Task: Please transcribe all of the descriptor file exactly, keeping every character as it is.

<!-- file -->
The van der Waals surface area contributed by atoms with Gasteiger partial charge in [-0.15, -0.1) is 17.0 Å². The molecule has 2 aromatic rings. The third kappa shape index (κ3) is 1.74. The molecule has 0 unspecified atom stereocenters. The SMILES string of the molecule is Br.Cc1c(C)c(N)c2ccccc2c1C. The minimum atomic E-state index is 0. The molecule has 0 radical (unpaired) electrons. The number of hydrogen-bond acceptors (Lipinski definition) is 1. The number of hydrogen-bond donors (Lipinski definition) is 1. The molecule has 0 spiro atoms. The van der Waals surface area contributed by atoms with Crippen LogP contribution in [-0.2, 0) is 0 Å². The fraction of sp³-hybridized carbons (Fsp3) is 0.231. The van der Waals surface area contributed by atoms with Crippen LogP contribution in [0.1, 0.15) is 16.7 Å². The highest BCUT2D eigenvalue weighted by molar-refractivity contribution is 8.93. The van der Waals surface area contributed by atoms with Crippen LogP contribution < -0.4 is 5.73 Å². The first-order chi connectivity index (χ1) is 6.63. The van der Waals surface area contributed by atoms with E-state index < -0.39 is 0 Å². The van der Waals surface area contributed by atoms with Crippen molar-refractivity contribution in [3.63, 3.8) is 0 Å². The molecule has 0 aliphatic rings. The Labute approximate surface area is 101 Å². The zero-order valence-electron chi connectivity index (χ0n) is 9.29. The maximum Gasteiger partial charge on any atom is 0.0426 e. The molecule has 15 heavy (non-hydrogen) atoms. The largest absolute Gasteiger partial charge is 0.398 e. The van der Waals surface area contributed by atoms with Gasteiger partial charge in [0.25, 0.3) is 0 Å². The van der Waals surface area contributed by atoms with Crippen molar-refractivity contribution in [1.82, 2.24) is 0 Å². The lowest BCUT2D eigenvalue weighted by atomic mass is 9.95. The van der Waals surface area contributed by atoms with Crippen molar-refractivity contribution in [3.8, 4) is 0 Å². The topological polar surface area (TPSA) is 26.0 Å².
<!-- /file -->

The van der Waals surface area contributed by atoms with Gasteiger partial charge in [-0.15, -0.1) is 17.0 Å². The molecule has 2 aromatic rings. The third kappa shape index (κ3) is 1.74. The molecule has 0 unspecified atom stereocenters. The SMILES string of the molecule is Br.Cc1c(C)c(N)c2ccccc2c1C. The minimum atomic E-state index is 0. The molecule has 0 radical (unpaired) electrons. The number of hydrogen-bond acceptors (Lipinski definition) is 1. The number of hydrogen-bond donors (Lipinski definition) is 1. The molecule has 0 spiro atoms. The van der Waals surface area contributed by atoms with Crippen LogP contribution in [-0.2, 0) is 0 Å². The fraction of sp³-hybridized carbons (Fsp3) is 0.231. The van der Waals surface area contributed by atoms with Crippen LogP contribution in [0.1, 0.15) is 16.7 Å². The highest BCUT2D eigenvalue weighted by molar-refractivity contribution is 8.93. The van der Waals surface area contributed by atoms with Crippen LogP contribution < -0.4 is 5.73 Å². The first-order chi connectivity index (χ1) is 6.63. The van der Waals surface area contributed by atoms with E-state index < -0.39 is 0 Å². The van der Waals surface area contributed by atoms with Crippen molar-refractivity contribution in [3.63, 3.8) is 0 Å². The molecule has 0 aliphatic rings. The Labute approximate surface area is 101 Å². The zero-order valence-electron chi connectivity index (χ0n) is 9.29. The maximum Gasteiger partial charge on any atom is 0.0426 e. The molecule has 15 heavy (non-hydrogen) atoms. The largest absolute Gasteiger partial charge is 0.398 e. The van der Waals surface area contributed by atoms with Gasteiger partial charge in [0.25, 0.3) is 0 Å². The van der Waals surface area contributed by atoms with Crippen molar-refractivity contribution in [1.82, 2.24) is 0 Å². The lowest BCUT2D eigenvalue weighted by atomic mass is 9.95. The van der Waals surface area contributed by atoms with Crippen molar-refractivity contribution in [3.8, 4) is 0 Å². The topological polar surface area (TPSA) is 26.0 Å².